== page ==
Monetizing Payments Data Responsibly Pays Off

Originally published in Financial IT

If you are opening a small kiosk near a university campus in the Netherlands’ biggest student city of Utrecht, make sure you stock more premium coffee than cheap coffee.

At least that’s what the point-of-sale transaction data* shows. We’ve all seen the news articles poking fun at broke millennials for spending too much on artisanal products and avocado toast, so it’s not a groundbreaking insight that they also like splurging on fancy coffee. But it’s only now with the advent of connected devices that trends can be quantified accurately and in real time.

Payments have become a seamless part of the customer experience, able to be now completed with a tap, a wave or a click. Despite their invisibility, payments data can yield rich insights about economic trends.

Building an ecosystem of insights
Traditional methods of understanding consumer preferences are no longer effective on their own. For instance, surveys are limited, inefficient and biased. Transaction data can provide far more granular insights to various stakeholders – from retailers and restaurants to corporations and investors. Institutional investors and economists are already using this data to make better decisions. 

This means companies, from retailers to payments firms, can create a new revenue stream by monetizing their data. Even when this data is anonymized, many are still concerned about unintentionally exposing the identities of their customers. However, the key is in aggregating the data in a way that doesn’t include sensitive information about any individual source. 

Aggregate data, stripped of identifying details, can still be a powerful source of insights. For example, we track data on beverage sales in on-trade channels (the industry term for restaurants, bars and cafes) across six countries in Europe. This data can be used in all sorts of ways. A business can use it to help price products competitively without having to physically visit all the other bars in the city. An international food and beverage (F&B) operator can use this information to decide on the best location for its new outlet. Meanwhile, the payments solution provider collecting this data can tap into it to serve merchant partners’ needs. This means the same data can have a meaningful impact across different organizations and across the whole value chain.

Our mission is to democratize access to this underutilized data so that someday, even a consumer can use this data to find out where the cheapest gin and tonic cocktails are in their city!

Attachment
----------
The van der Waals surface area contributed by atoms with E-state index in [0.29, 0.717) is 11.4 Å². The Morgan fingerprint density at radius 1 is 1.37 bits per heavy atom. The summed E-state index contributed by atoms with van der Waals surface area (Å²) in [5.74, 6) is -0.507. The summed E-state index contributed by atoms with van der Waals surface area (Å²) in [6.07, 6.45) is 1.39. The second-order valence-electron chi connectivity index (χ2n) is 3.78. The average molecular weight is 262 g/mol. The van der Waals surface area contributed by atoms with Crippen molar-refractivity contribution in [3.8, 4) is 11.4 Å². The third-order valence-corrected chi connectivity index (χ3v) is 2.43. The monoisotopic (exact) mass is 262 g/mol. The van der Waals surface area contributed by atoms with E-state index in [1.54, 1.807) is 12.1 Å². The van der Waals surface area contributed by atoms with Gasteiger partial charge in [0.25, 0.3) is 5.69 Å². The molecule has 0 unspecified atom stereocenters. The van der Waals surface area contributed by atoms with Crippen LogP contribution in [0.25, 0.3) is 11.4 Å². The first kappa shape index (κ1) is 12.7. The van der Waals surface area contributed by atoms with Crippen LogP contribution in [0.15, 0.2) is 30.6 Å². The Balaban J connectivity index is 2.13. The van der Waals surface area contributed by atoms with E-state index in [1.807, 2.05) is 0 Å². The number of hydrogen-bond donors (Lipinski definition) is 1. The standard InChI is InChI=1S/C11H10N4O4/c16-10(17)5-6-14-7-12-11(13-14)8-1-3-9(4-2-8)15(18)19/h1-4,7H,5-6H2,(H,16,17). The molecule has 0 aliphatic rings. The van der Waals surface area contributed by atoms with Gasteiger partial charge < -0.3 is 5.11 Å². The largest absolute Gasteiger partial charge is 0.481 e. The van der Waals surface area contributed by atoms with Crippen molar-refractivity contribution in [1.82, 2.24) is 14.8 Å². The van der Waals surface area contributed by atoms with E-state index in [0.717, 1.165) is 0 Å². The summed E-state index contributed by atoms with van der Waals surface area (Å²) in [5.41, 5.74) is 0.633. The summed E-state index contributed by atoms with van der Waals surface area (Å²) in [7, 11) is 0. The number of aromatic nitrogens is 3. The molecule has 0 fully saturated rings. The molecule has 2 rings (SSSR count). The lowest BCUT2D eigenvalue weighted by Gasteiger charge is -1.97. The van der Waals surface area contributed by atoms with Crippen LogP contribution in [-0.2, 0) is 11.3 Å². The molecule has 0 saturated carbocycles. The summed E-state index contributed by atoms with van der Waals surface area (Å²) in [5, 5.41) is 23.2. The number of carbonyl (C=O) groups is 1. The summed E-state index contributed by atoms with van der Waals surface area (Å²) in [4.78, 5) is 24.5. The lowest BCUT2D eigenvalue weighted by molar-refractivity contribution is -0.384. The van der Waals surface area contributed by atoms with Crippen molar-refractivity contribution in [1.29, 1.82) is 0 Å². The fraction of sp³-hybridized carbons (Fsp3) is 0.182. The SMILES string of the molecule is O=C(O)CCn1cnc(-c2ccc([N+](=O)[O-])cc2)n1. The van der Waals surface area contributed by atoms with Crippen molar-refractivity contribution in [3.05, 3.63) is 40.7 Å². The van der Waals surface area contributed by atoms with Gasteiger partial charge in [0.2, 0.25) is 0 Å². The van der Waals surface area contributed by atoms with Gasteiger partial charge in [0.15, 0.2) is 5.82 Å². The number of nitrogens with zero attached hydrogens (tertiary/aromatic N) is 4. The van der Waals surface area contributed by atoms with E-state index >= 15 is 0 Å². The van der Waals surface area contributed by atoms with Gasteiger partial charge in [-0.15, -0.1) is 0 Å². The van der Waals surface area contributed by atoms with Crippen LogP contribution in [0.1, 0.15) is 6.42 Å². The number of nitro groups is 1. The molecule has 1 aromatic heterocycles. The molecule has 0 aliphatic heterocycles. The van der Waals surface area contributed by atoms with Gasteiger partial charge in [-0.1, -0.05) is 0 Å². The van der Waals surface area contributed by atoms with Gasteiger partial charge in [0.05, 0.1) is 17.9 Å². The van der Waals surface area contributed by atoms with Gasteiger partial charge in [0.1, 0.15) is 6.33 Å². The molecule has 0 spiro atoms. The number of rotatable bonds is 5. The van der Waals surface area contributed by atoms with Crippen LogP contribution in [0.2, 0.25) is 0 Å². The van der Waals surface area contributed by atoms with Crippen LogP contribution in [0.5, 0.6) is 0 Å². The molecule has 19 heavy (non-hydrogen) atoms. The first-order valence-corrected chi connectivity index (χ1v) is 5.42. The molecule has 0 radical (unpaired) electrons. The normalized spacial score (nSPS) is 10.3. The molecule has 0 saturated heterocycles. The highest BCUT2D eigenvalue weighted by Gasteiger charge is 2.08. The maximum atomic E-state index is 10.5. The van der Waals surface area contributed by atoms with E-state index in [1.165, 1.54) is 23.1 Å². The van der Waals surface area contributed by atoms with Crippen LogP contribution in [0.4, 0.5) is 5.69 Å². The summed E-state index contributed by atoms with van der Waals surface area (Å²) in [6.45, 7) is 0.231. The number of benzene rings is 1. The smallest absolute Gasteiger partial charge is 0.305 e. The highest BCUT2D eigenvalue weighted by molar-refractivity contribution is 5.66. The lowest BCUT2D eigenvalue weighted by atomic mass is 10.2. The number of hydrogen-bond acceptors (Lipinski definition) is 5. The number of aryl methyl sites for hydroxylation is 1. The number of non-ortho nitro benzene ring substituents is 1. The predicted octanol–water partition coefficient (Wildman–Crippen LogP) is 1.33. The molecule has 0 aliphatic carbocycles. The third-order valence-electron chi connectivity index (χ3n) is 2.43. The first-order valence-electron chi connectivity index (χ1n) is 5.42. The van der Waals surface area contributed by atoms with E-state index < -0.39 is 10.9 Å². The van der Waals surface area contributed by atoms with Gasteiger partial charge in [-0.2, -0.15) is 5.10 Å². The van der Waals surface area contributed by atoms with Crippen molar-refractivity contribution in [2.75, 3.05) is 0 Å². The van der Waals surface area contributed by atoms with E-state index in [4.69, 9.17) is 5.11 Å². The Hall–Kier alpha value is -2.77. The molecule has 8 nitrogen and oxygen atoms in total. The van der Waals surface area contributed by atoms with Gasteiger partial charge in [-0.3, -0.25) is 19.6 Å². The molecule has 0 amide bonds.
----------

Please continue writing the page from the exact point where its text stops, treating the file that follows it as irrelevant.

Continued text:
Bringing outside insights into the boardroom

Sometimes analyzing your own business data simply isn’t enough to provide the full picture.

According to research**, the rate at which companies are using external data sources is outpacing that of internal sources. In a more connected and complex world, organizations are starting to realize that their internal data is just one piece of the puzzle.

For instance, many companies may already have a good grasp of what they sold last week, last month, or last year. But this may not be sufficient to predict what will sell tomorrow. The most accurate predictors often come from external sources – forward-looking market trends, competitive intelligence and insights that provide greater understanding of the environment in which the business operates. For example, by looking at historical sales of premium alcohol in our dataset, one can make inferences about growing affluence or gentrification in certain neighborhoods. Now, imagine being able to get a sense of that in real time!

The problem is most merchants don’t have the capability to easily crunch through all this information. This creates an opportunity for their payments partners to help connect the dots. They can use this data in a strategic way to create new products or expose the data in a way that delivers value to merchants.

Merchants shouldn’t have to think about data, after all, and be distracted from their core business. What matters for them is getting actionable insights. For instance, insights on anonymous customers’ full wallet spend and basket composition can help merchants optimize their operations or improve the end-customer experience. 

Knowing what your customers purchase in your store or restaurant is one thing – but being able to access aggregate industry data is even more powerful. If we see that nachos and beer in the same transaction lead to an average 30% higher consumption in beer, then we can advise merchants trying to increase beer sales to include nachos on the menu. 

Getting data monetization right

As all the examples above show, a robust data monetization strategy is important for innovation, growth and a competitive edge. But many companies are also wary of the challenges of extracting value from such vast amounts of data.

This is why it’s important for them to find partners that can help them establish a strong and safe data foundation in order to build the business case and technical platform needed to effectively monetize data. This requires close collaboration and a unified approach that can turn their data into both revenue and insights.

*Coffee sales in Utrecht from October 2017 – September 2018

**Business Application Research Center, March 2018

Leave a Reply